Wednesday 20 September 2017

Google avoids negative terminology in World Cup coverage

The adage 'if it bleeds, it leads' may no longer be valid
The adage 'if it bleeds, it leads' may no longer be valid
Louise Kelly

Louise Kelly

Google has created an experimental newsroom that consciously steers clear of negative phrases associated with the World Cup.

The San Francisco-based panel has been employed to study the company’s internal databases to see what people are searching for in relation to the international soccer event.

Data scientists filtered through Google’s confidential information and found that, while top results such as “defeat” and “shame” tended to dominate, more upbeat coverage is more likely to be shared on social media.

After the Brazil-Germany semifinal, where searches in Brazil for uplifting terms ‘Brazil, show your strength’ quickly turned to ‘defense’ and ‘shame’, Google's newsroom focused on search trends that don't rub salt into the wounds of the losing side.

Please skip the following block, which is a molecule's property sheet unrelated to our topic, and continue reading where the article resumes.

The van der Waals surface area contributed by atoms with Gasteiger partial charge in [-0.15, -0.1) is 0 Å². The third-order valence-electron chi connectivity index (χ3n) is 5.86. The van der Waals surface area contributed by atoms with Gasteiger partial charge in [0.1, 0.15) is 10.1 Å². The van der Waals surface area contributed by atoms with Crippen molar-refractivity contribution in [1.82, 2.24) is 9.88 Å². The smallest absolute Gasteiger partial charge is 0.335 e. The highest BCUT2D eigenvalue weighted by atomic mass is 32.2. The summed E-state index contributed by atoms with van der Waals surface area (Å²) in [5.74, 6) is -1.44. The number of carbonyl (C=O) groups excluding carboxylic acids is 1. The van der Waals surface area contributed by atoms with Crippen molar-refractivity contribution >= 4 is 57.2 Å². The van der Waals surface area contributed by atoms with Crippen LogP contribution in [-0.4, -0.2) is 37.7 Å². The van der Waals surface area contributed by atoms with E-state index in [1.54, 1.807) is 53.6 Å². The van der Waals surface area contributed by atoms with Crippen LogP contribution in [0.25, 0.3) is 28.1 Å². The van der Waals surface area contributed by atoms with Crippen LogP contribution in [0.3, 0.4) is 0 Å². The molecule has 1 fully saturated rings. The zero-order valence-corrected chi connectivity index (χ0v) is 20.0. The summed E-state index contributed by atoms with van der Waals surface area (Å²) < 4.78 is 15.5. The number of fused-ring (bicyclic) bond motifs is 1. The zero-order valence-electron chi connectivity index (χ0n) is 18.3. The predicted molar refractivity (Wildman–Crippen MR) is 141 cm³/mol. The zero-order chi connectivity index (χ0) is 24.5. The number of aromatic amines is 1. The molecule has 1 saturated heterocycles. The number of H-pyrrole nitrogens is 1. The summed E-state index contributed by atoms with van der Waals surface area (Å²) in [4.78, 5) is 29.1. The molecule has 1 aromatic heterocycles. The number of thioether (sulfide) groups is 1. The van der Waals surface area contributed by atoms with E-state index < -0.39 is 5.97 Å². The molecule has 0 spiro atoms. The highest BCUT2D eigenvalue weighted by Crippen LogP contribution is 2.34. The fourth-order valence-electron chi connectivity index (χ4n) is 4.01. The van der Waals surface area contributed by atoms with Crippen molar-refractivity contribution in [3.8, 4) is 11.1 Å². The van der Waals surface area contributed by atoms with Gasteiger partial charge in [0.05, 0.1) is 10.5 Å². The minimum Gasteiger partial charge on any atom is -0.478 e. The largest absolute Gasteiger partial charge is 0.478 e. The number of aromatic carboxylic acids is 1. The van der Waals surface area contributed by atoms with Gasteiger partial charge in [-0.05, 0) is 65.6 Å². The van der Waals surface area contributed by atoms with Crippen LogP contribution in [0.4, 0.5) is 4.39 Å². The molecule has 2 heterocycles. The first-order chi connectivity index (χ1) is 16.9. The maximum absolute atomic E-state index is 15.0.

In Germany, a much searched term was the question 'What's the highest score in a World Cup victory ever?' and the team found that this phrase trended up 370 times in Germany before the match had even concluded.

While most media agencies leaned towards the negative aspect of the incredible 7-1 game, the scientists maintained that the research actually pointed towards Twitter and Facebook users sharing ‘happy thoughts’.

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